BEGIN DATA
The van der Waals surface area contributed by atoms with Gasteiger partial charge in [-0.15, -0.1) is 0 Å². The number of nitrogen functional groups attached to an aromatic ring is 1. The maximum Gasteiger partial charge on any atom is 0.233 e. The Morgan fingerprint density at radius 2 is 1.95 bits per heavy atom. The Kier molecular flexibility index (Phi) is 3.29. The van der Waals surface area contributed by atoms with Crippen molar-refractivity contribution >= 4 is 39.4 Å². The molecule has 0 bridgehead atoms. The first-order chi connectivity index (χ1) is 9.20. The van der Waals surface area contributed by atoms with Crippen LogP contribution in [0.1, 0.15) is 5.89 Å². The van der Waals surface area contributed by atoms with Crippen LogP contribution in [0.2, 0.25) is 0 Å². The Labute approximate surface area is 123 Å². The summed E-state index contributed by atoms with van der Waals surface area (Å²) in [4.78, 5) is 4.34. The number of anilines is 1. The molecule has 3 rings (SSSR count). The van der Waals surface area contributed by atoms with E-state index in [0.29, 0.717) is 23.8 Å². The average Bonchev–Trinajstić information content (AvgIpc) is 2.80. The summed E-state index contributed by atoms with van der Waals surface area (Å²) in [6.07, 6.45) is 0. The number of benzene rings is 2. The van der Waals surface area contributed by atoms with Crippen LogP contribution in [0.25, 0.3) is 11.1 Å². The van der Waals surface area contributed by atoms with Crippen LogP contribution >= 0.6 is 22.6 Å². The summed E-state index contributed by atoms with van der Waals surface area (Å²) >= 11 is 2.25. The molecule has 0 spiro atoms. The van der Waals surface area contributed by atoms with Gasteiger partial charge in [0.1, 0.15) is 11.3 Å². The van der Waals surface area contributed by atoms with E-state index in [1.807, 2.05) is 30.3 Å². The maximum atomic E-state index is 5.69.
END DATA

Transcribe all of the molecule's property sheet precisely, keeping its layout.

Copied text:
The van der Waals surface area contributed by atoms with Gasteiger partial charge in [-0.15, -0.1) is 0 Å². The number of nitrogen functional groups attached to an aromatic ring is 1. The maximum Gasteiger partial charge on any atom is 0.233 e. The Morgan fingerprint density at radius 2 is 1.95 bits per heavy atom. The Kier molecular flexibility index (Phi) is 3.29. The van der Waals surface area contributed by atoms with Crippen molar-refractivity contribution >= 4 is 39.4 Å². The molecule has 0 bridgehead atoms. The first-order chi connectivity index (χ1) is 9.20. The van der Waals surface area contributed by atoms with Crippen LogP contribution in [0.1, 0.15) is 5.89 Å². The van der Waals surface area contributed by atoms with Crippen LogP contribution in [0.2, 0.25) is 0 Å². The Labute approximate surface area is 123 Å². The summed E-state index contributed by atoms with van der Waals surface area (Å²) in [4.78, 5) is 4.34. The number of anilines is 1. The molecule has 3 rings (SSSR count). The van der Waals surface area contributed by atoms with E-state index in [0.29, 0.717) is 23.8 Å². The average Bonchev–Trinajstić information content (AvgIpc) is 2.80. The summed E-state index contributed by atoms with van der Waals surface area (Å²) in [6.07, 6.45) is 0. The number of benzene rings is 2. The van der Waals surface area contributed by atoms with Crippen LogP contribution in [0.25, 0.3) is 11.1 Å². The van der Waals surface area contributed by atoms with Crippen LogP contribution >= 0.6 is 22.6 Å². The summed E-state index contributed by atoms with van der Waals surface area (Å²) >= 11 is 2.25. The molecule has 0 spiro atoms. The van der Waals surface area contributed by atoms with Gasteiger partial charge in [0.1, 0.15) is 11.3 Å². The van der Waals surface area contributed by atoms with E-state index in [1.807, 2.05) is 30.3 Å². The maximum atomic E-state index is 5.69.